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Interaction of Ontology and Database in the Information System

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1 Interaction of Ontology and Database in the Information System
T. Malyuta, Ph.D. Computer Systems Technology Department New York City College of Technology City University of New York May 10, 2007

2 Topics Information System (IS) challenges and the expected benefits of Ontology Ontology and HCI Ontology and data utilization Symbiotic relationship between Ontology and IS Interaction between Ontology and Database Database vendors and semantic initiatives May 10, 2007 T. Malyuta

3 IS Challenges Sustainability of data solutions in changing business (needs, interfaces, data structures, results) and technological environments Shareability, interoperability, and reusability of data within a heterogeneous IS with partial business solutions Scalability under the pressure of growing volumes of data and increasing diversity of users’ needs Complexity and reactive approach to solving the problems May 10, 2007 T. Malyuta

4 Inability to Fulfill the Ultimate Purpose
Despite growing cost, the IS does not provide users with adequate understanding of the business or single version of truth. Silo-based understanding of the business Multiple versions of truth May 10, 2007 T. Malyuta

5 Problems Stem From Approaches
Integrated IS Single version of truth Think globally, act globally Think globally, act locally Heterogeneous enterprise IS consisting of siloed parts Think locally, act locally May 10, 2007 T. Malyuta

6 Heterogeneous IS of NYCCT
In-house In-house Accounting Personnel/Payroll Students In-house In-house Procurement In-house NY state In-house NY city University May 10, 2007 T. Malyuta

7 Resolving Problems of HCI and Data Utilization
Search for approaches for : Description Discovery Negotiation Mediation Composition of the IS resources that will benefit People, Tools and Applications in the heterogeneous and ambiguous environment May 10, 2007 T. Malyuta

8 Metadata Non-standardized approach leads in metadata to what we tried to escape: Duplication Ambiguity Inconsistency Redundancy Such approach is still local thinking and acting Metadata Repository Metadata Repository May 10, 2007 T. Malyuta

9 Towards Global Enterprise Thinking
Meta Metamodel Coherent understanding of the business Single version of truth Think globally, act globally Metadmodel Standardization of models and tools Think globally, act locally Metadata Think locally, act locally May 10, 2007 T. Malyuta

10 Metadata and Models Standardization Initiatives
Object Management Group (OMG)—modeling standards, including: Common Warehouse Model describes metadata interchange among data warehousing, business intelligence, knowledge management and portal technologies.  Meta-Object Facility bridges the gap between dissimilar meta-models by providing a common basis for meta-models. SOA--Services Repository, UDDI. M. West “From Ontology to Data Model”, Reference Data Model, ISO data model. May 10, 2007 T. Malyuta

11 Data and Metadata in IS Ideally, databases—traditionally the object of data processing—are immersed in the metadata medium that complies with the standards, and defines and enforces the subject of data processing. This medium is still the object of processing for the human/external application. Data is “sucked” out of the functional parts of the IS and Metadata medium Objects Subject May 10, 2007 T. Malyuta

12 Metadata for HCI and Data Utilization
This metadata medium supports HCI and inter-database communications, including data integration, by providing descriptions of data and relationships, and the rules of data access and processing. It explicitly represents users’ understanding of IS functionality and data, and, therefore, enforces HCI and data utilization, including data discovery, mediation, and composition. Process-oriented Information-oriented Metadata Repository Metadata Repository May 10, 2007 T. Malyuta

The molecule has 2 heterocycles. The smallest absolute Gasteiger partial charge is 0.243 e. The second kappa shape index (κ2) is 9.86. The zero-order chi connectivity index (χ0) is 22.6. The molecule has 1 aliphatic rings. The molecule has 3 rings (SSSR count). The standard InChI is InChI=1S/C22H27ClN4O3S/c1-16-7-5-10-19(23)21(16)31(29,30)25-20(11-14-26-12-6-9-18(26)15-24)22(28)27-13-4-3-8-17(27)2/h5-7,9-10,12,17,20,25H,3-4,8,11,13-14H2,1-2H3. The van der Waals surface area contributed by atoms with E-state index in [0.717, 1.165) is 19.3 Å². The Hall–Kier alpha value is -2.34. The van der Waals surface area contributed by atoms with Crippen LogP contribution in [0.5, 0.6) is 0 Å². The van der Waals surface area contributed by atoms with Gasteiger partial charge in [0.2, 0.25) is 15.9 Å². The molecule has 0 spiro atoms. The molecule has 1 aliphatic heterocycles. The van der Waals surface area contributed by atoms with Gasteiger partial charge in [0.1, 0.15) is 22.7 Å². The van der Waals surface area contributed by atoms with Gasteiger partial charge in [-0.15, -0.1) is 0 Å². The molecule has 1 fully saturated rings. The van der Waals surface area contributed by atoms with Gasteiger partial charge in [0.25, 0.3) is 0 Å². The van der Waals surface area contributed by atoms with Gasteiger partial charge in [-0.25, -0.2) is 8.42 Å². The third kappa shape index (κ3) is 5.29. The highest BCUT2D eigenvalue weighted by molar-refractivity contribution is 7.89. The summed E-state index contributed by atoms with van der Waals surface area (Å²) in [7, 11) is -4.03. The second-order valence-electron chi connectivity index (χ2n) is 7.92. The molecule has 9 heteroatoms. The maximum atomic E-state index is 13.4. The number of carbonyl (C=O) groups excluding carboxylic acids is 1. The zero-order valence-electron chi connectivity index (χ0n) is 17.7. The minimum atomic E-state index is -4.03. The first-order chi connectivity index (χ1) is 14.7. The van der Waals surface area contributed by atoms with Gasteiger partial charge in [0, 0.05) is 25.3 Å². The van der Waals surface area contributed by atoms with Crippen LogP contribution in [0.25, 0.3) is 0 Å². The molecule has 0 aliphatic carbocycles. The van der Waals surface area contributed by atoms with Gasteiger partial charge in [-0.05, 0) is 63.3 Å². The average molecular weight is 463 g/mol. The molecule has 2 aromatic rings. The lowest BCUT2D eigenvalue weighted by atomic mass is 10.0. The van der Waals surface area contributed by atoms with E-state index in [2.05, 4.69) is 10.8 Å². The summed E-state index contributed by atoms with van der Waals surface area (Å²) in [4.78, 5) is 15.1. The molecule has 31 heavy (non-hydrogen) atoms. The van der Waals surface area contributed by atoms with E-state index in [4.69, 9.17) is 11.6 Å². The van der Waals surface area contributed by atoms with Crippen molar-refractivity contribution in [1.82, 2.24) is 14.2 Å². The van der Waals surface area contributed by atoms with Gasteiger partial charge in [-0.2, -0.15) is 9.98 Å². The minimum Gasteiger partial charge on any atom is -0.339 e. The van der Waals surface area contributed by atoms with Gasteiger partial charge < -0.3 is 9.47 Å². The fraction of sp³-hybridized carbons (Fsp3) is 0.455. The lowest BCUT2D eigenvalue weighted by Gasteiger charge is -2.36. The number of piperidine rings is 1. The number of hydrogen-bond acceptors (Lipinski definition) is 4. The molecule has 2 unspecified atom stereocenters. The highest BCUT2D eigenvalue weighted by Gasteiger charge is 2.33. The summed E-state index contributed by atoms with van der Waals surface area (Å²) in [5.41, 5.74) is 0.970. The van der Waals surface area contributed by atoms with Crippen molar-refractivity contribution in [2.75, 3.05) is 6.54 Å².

13 Role and Goals of Ontology
As a resource, ontologies are: About global thinking and understanding of the business, and global, general, technology independent presentation of this understanding, which intended to be shared. Relatively independent of particular applications, consisting of relatively generic knowledge that can be reused by different kinds of applications/tasks. They are not task-oriented and implementation-dependent. The ontological data model and supporting technologies enforce the role and goals May 10, 2007 T. Malyuta

14 Ontology vs. Metadata Ontology can be this data medium in which data and other resources exist, and which describes resources, their relationships, and functionality. The ontological data model suits much better to this role than existing metadata models. Subject Ontological Medium Objects May 10, 2007 T. Malyuta

15 Advantages of Ontological Medium (OM)
Publishing models as Web resources—global thinking and acting beyond the enterprise Querying the models Resiliency to changes Flexibility of integration Application of inference and rules May 10, 2007 T. Malyuta

16 Expected Benefits of OM
Bringing to a new level benefits of metadata medium with less human involvement: Integrating IS into a comprehensive and continuous environment Providing a single version of truth for business decisions Reducing reliance upon documentation Reducing maintenance cost Reducing duplication of effort Improving efficiency of IS resources utilization, including data processing and retrieval May 10, 2007 T. Malyuta

17 Pre-requisites of Ontology Success in IS
Utilizing data and metadata models OMG “Ontologies can’t ignore this wealth of knowledge, tools, expertise and industry momentum.” (about data and metadata models) M. West “Data Models are a key component for getting ontologies used in Information Systems.” E. Kendall “The Ontology Definition Metamodel”, OMG Initiative on bridging metamodels and ontology. May 10, 2007 T. Malyuta

18 Ontology in the Heart of Knowledge-Centric Organization
Enterprise Ontology can realize the accumulated potential of global thinking by reducing the cost and improving the quality of utilization and management of information assets, and system’s flexibility and scalability. May 10, 2007 T. Malyuta

19 Ontology and HCI—Beneficiaries
Beneficiaries of IS Ontology: Insiders—designers, developers, technical support. Outsiders—users of the IS, consumers of its resources. May 10, 2007 T. Malyuta

20 Ontology and HCI—Insiders
Unified, integrated, consistent, IS-embedded presentation of knowledge about the functionality, tools, parts, etc. Guidance and automated support for design, development, and maintenance of IS resources through the IS life cycle Standardized, meaningful, machine-readable interfaces designed, implemented, and sustained in an automated way May 10, 2007 T. Malyuta

21 Ontology and HCI—Outsiders